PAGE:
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Junk DNA could be rewiring our brains

The greater part of our genome comprises ‘junk’ DNA, an enormous portion of which is contained possibly mobile pieces called transposons, or ‘jumping genes,’ which are accepted to have advanced from ancient viruses.

Transposons can be viewed as ‘loose pages’ within our cell manual because they can change their position, and their distribution differs within each person’s genome. A recent study has proposed that transposons might also play more beneficial roles in our bodies, such as communication between different cells in our brains.

In a new study by the Centre for Neural Circuits and Behaviour in Oxford– using state-of-the-art single-cell sequencing on the brains of fruit flies, neuroscientists investigated Transposon activity in the brain an unprecedented level of detail. Their investigation revealed that transposons were not uniformly active throughout the entire brain of flies but showed highly distinct expression patterns.

Besides, these examples were firmly connected to genes located near transposons. This shows that transposons may assume a significant altruistic function in our body.

Scientists also had developed software for an in-depth analysis of transposon expression. They found that transposons’ segments were frequently parts of messenger RNAs from neural genes, which suggests these ‘jumping genes’ may often alter neural function. Transposons changed genes that have known roles in a wide range of brain cells’ properties and functions, including the sleep-wake cycle and the formation of memories. Crucially, individual transposons created many different versions of these genes that differed between animals.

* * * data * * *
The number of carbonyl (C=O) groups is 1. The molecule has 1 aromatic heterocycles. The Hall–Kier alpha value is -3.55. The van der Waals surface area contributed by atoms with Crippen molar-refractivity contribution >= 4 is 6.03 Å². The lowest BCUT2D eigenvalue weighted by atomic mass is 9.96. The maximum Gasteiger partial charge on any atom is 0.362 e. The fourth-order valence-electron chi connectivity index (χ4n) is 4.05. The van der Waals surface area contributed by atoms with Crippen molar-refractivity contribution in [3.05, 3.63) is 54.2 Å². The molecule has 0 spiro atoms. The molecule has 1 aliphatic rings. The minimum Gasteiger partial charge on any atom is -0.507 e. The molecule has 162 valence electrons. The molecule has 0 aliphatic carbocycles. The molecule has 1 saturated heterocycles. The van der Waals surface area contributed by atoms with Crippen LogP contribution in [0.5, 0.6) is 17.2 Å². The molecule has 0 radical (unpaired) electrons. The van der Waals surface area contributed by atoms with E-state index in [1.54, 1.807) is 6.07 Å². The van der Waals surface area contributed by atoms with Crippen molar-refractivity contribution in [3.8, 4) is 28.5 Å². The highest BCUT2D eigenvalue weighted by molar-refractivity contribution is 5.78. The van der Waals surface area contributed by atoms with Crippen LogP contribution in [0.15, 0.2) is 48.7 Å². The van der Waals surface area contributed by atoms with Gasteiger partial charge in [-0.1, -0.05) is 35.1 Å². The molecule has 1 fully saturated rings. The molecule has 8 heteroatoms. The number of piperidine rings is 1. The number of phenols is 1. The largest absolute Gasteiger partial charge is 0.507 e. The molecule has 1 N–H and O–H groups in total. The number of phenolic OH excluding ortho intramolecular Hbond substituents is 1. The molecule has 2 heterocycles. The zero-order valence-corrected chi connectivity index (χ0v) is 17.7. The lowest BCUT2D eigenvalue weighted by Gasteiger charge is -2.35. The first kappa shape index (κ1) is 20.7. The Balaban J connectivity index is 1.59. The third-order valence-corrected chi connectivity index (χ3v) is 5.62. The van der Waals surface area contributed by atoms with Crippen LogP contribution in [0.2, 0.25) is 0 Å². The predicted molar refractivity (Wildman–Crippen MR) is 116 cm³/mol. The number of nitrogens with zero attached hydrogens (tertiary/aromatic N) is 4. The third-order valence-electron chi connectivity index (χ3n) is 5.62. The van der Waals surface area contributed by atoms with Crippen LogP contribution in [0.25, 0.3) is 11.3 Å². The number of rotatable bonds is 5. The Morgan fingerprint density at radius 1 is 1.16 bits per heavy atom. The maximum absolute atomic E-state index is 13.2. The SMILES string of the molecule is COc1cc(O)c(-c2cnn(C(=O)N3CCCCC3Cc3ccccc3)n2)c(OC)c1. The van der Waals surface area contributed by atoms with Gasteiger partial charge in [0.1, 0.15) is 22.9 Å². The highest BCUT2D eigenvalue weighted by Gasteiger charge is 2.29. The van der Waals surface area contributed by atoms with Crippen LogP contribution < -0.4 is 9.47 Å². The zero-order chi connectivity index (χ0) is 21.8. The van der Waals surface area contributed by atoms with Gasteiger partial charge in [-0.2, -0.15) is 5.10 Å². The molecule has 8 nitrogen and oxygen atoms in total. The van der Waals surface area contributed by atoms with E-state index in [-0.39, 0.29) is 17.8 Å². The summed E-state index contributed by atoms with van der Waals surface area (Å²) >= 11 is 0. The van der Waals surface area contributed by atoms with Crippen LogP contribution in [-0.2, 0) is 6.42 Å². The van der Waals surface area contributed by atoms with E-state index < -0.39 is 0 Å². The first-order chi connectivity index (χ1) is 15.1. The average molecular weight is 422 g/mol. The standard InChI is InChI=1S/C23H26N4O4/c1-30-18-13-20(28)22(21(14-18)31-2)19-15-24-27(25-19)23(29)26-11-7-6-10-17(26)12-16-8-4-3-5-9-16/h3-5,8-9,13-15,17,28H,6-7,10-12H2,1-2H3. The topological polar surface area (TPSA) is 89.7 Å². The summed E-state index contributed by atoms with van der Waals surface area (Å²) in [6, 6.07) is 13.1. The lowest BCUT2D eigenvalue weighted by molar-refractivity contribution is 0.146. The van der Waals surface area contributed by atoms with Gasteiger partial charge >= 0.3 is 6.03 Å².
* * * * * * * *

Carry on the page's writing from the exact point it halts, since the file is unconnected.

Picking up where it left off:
Lead author Dr. Christoph Treiber said, “We know that animal genomes are selfish and changes that are not beneficial often don’t prevail. Since transposons are parts of hundreds of genes in every fly strain that we looked at, we think these physical links likely represent an advantage for the fly.”

“We now want to understand the impact of these new alleles on the behavior of individual animals. Transposons might broaden the range of neuronal function in a fly population, which could enable a few individuals to react more creatively in challenging situations. Also, our preliminary analyses show that transposons might play a similar role in our brains. Since every person has a unique transposon ‘fingerprint’, our findings could be relevant to the need to personalize pharmacological treatments for patients with neurological conditions.”

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